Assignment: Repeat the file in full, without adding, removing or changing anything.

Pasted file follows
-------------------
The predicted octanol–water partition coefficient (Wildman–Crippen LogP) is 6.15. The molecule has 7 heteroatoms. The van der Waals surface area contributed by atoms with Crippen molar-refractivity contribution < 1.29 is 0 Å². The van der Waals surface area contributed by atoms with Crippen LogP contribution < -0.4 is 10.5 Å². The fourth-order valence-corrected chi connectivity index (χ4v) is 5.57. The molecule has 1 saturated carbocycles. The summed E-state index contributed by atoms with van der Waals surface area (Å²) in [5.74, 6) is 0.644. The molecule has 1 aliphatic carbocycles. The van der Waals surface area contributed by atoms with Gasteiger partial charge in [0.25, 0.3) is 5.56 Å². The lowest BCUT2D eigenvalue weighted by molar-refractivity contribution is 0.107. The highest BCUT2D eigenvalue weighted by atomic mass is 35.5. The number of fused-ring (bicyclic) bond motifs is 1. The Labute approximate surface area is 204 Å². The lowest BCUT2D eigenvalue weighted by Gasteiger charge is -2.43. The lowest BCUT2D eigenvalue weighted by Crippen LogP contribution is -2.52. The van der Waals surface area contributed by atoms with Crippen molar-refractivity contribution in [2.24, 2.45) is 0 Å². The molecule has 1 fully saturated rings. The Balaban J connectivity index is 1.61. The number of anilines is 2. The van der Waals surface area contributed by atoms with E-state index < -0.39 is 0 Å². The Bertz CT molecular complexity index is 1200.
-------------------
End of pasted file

The predicted octanol–water partition coefficient (Wildman–Crippen LogP) is 6.15. The molecule has 7 heteroatoms. The van der Waals surface area contributed by atoms with Crippen molar-refractivity contribution < 1.29 is 0 Å². The van der Waals surface area contributed by atoms with Crippen LogP contribution < -0.4 is 10.5 Å². The fourth-order valence-corrected chi connectivity index (χ4v) is 5.57. The molecule has 1 saturated carbocycles. The summed E-state index contributed by atoms with van der Waals surface area (Å²) in [5.74, 6) is 0.644. The molecule has 1 aliphatic carbocycles. The van der Waals surface area contributed by atoms with Gasteiger partial charge in [0.25, 0.3) is 5.56 Å². The lowest BCUT2D eigenvalue weighted by molar-refractivity contribution is 0.107. The highest BCUT2D eigenvalue weighted by atomic mass is 35.5. The number of fused-ring (bicyclic) bond motifs is 1. The Labute approximate surface area is 204 Å². The lowest BCUT2D eigenvalue weighted by Gasteiger charge is -2.43. The lowest BCUT2D eigenvalue weighted by Crippen LogP contribution is -2.52. The van der Waals surface area contributed by atoms with Crippen molar-refractivity contribution in [2.24, 2.45) is 0 Å². The molecule has 1 fully saturated rings. The Balaban J connectivity index is 1.61. The number of anilines is 2. The van der Waals surface area contributed by atoms with E-state index < -0.39 is 0 Å². The Bertz CT molecular complexity index is 1200.